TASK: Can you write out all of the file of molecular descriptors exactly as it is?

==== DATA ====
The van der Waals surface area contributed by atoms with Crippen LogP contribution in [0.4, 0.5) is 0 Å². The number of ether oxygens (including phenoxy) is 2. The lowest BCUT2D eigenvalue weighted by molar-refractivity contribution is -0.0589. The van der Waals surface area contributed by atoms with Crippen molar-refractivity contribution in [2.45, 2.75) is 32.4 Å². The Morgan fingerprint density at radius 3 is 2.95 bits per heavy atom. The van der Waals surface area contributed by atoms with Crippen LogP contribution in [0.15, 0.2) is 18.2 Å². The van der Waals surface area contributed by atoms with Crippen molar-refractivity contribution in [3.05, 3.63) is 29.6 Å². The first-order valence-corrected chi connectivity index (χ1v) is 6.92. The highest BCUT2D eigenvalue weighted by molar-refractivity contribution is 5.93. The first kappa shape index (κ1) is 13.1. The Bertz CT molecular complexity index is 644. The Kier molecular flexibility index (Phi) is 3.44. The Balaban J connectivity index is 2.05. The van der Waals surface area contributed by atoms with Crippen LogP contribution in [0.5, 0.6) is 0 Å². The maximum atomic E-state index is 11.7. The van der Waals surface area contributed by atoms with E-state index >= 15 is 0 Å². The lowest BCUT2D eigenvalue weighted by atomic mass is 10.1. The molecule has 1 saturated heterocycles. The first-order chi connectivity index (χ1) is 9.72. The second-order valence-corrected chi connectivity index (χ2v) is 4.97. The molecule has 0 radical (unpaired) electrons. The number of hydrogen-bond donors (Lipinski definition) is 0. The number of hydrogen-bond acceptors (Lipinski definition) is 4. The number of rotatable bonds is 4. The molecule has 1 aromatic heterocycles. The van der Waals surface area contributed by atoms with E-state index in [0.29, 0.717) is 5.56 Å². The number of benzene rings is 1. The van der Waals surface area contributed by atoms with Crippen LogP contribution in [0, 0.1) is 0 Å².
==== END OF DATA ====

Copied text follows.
The van der Waals surface area contributed by atoms with Crippen LogP contribution in [0.4, 0.5) is 0 Å². The number of ether oxygens (including phenoxy) is 2. The lowest BCUT2D eigenvalue weighted by molar-refractivity contribution is -0.0589. The van der Waals surface area contributed by atoms with Crippen molar-refractivity contribution in [2.45, 2.75) is 32.4 Å². The Morgan fingerprint density at radius 3 is 2.95 bits per heavy atom. The van der Waals surface area contributed by atoms with Crippen LogP contribution in [0.15, 0.2) is 18.2 Å². The van der Waals surface area contributed by atoms with Crippen molar-refractivity contribution in [3.05, 3.63) is 29.6 Å². The first-order valence-corrected chi connectivity index (χ1v) is 6.92. The highest BCUT2D eigenvalue weighted by molar-refractivity contribution is 5.93. The first kappa shape index (κ1) is 13.1. The Bertz CT molecular complexity index is 644. The Kier molecular flexibility index (Phi) is 3.44. The Balaban J connectivity index is 2.05. The van der Waals surface area contributed by atoms with Crippen LogP contribution in [0.5, 0.6) is 0 Å². The maximum atomic E-state index is 11.7. The van der Waals surface area contributed by atoms with E-state index >= 15 is 0 Å². The lowest BCUT2D eigenvalue weighted by atomic mass is 10.1. The molecule has 1 saturated heterocycles. The first-order chi connectivity index (χ1) is 9.72. The second-order valence-corrected chi connectivity index (χ2v) is 4.97. The molecule has 0 radical (unpaired) electrons. The number of hydrogen-bond donors (Lipinski definition) is 0. The number of hydrogen-bond acceptors (Lipinski definition) is 4. The number of rotatable bonds is 4. The molecule has 1 aromatic heterocycles. The van der Waals surface area contributed by atoms with E-state index in [0.29, 0.717) is 5.56 Å². The number of benzene rings is 1. The van der Waals surface area contributed by atoms with Crippen LogP contribution in [0, 0.1) is 0 Å².